The conquest of gravity by floating on air was a hallmark of Danish architect Arne Jacobsen. The exquisitely slender staircase of R0dovre Town Hall is reduced to almost nothing as it leaps into and rises through a well of space. The attenuated steel frame holds thin stainless-steel treads, separated by open space, rather than risers, and edged with transparent sheets of glass and railings narrowed to ultra-thin lines, making the structure a feathery thing that appears to hover without any effort and granting a climber the same experience, enhanced by minimizing every obstruction to views below. The weight of the stair is taken by steel rods suspended from the ceiling and painted red to detach them visually from the magically floating staircase. A final touch to this lightheaded experience is a tall glass wall facing the stair, into whose unbounded space the stair seems to vault and whose illumination filters through every part of the structure, making it further melt away.
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The kinetic elements of buildings (doors, windows, shutters and gates) that we are able to directly control and finely adjust with our fingers and hands, and sometimes our entire body, can give us the power to immediately alter the space around us in meaningful and desirable ways. But just as important as these results is our participation in making them happen. When we are drawn into a muscular and dexterous interplay with architectural mechanisms, and when their motions are playful and the effects magical, rather than predictable and dull, the operation reveals something beyond its practical merits – evidence that we are human beings able to exert real influence on the world, who are capable of the unexpected and have the power to cause effects, rather than merely be affected.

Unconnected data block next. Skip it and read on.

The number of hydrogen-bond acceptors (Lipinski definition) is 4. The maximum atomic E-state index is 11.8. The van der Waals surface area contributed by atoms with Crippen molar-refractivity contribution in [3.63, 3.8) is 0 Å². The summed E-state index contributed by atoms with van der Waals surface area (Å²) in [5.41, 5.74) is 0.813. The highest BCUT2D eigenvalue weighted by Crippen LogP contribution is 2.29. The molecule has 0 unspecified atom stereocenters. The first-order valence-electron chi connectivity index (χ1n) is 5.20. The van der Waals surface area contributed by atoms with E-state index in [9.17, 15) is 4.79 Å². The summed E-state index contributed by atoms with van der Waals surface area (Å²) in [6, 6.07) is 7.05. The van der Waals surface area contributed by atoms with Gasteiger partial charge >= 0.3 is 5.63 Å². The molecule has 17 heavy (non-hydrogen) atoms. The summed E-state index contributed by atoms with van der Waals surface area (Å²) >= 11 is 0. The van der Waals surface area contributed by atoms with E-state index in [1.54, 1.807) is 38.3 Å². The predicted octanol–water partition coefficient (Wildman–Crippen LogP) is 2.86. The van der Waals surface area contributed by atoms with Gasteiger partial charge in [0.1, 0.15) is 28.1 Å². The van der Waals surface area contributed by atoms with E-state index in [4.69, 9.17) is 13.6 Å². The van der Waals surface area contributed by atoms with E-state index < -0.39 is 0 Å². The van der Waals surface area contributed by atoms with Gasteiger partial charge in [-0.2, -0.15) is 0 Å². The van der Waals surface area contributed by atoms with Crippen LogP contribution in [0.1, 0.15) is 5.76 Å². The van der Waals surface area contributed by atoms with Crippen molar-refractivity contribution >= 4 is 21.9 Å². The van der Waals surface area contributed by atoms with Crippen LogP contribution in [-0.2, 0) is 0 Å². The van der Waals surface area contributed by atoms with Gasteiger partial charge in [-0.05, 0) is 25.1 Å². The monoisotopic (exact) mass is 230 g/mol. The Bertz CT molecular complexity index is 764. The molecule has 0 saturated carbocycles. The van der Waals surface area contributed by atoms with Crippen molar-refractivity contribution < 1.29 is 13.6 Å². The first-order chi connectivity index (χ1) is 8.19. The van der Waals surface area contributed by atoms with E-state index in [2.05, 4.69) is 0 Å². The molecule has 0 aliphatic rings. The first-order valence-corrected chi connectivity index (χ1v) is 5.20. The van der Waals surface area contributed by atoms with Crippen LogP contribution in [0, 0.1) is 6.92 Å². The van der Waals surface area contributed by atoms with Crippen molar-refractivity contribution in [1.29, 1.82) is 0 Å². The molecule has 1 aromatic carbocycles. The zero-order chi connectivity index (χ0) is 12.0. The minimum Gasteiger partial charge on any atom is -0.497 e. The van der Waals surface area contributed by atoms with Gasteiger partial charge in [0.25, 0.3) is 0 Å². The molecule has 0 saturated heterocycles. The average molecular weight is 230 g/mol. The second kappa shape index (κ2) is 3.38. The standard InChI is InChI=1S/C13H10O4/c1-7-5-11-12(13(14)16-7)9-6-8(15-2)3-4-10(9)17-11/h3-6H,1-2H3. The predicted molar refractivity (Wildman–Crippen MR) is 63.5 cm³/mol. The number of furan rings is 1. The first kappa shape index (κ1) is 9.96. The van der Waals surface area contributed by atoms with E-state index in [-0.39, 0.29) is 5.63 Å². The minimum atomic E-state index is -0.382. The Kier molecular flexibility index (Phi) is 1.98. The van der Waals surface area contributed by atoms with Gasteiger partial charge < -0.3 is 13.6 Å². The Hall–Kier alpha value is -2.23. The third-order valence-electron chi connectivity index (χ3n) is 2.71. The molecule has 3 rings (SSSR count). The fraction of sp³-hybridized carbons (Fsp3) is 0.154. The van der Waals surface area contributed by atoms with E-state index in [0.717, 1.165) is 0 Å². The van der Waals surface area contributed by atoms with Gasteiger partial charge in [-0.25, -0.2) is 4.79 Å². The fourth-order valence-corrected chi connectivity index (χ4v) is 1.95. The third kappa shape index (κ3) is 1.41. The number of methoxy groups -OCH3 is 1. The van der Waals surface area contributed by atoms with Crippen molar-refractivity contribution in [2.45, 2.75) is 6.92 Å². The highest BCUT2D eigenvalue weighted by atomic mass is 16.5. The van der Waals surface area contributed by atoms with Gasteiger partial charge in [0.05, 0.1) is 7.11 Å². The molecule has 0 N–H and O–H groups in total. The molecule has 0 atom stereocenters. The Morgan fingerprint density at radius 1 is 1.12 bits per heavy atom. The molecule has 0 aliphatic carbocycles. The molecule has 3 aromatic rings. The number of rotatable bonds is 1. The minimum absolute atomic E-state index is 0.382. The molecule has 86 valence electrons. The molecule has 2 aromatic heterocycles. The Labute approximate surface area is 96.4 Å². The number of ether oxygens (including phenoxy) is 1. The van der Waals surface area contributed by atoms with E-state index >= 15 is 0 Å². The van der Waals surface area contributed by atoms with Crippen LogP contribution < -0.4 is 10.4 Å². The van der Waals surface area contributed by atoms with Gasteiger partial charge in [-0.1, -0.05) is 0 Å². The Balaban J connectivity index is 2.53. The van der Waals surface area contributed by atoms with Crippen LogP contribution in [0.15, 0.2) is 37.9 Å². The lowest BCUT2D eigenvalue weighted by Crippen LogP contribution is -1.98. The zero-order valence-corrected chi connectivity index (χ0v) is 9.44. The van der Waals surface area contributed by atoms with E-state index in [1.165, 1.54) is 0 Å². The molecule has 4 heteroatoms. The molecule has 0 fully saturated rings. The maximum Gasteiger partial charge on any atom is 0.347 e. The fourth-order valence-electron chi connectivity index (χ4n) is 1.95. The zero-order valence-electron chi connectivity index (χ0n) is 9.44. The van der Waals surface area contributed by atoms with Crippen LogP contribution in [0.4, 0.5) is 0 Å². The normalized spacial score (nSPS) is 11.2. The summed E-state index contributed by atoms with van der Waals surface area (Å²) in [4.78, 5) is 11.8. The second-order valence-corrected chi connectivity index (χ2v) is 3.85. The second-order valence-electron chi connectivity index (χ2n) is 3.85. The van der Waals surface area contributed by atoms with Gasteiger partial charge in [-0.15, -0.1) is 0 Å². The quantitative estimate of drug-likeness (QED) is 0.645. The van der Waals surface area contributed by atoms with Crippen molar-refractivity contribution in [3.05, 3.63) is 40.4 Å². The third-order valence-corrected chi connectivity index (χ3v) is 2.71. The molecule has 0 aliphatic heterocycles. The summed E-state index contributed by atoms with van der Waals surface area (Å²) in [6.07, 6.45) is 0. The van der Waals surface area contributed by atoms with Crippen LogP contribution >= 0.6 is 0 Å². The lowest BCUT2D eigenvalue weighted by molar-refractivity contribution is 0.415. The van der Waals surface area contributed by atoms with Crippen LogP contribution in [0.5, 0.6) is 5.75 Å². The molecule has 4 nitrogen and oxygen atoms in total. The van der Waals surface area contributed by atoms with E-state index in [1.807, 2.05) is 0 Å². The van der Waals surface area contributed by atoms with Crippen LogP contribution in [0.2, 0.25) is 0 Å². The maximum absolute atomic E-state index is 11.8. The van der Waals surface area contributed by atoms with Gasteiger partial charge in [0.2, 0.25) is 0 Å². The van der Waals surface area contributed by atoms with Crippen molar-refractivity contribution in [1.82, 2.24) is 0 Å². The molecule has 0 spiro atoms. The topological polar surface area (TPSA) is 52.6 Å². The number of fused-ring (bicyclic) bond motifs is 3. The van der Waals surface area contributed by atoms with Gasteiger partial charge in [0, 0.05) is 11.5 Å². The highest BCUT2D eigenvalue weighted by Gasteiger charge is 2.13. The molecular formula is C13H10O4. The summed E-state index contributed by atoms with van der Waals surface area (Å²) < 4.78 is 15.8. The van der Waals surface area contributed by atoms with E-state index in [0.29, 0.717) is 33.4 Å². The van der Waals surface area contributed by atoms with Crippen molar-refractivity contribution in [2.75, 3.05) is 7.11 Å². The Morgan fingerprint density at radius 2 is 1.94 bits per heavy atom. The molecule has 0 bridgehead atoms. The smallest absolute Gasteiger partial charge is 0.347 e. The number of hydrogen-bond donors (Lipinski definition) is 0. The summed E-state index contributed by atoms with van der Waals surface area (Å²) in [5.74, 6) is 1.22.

The universal attraction of pleasing objects that can be set into motion or reshaped in wondrous ways appears in the first small actions of infants. These elemental toys take different forms and appeal to varying aspects of each child’s emerging body and imagination, but invariably at their heart is a desire to produce effects in the world by transforming the state of an object in a direct and personal way. Each manipulation, no matter how modest, confirms to the child that he or she can act, can have a creative impact and is the source of these self-guided powers. In a broader sense, this ‘small world of manageable toys’, Erikson tells us, offers ‘a harbour which the child establishes, to return to when he needs to overhaul his ego’.43
The doll’s house, to take a familiar example, is not a spectacle on which to passively gaze, but an arena of action in which a child can exert a great deal of personal influence and feel emotionally involved and part of his or her world, as well as inclined to lavish care and affection on something so responsive. The components can be endlessly adjusted to suit undefined and make-believe events, testing the arrangements of miniature figures and furniture. A similar blend of malleability and enchantment underlies the appeal of toys as diverse as pull-along or push-along buses and cars, soft toys such as teddy bears, the small yet realistic figures of toy soldiers, arks abundant with paired animals, model trains directed by hand, puppet theatres and perhaps the most mutable of all, building kits with wood blocks, interlocking bricks or erector sets. There is no limit to the imaginary scenarios that can be formed with these protean things, nor to the range of ways a child is empowered to shape and reshape their appearance. This power derives from pliability, but stems no less from the tactile and visual appeal of the things themselves, giving them a capacity to evoke, in the inventive mind, many possible acts of marvellous change.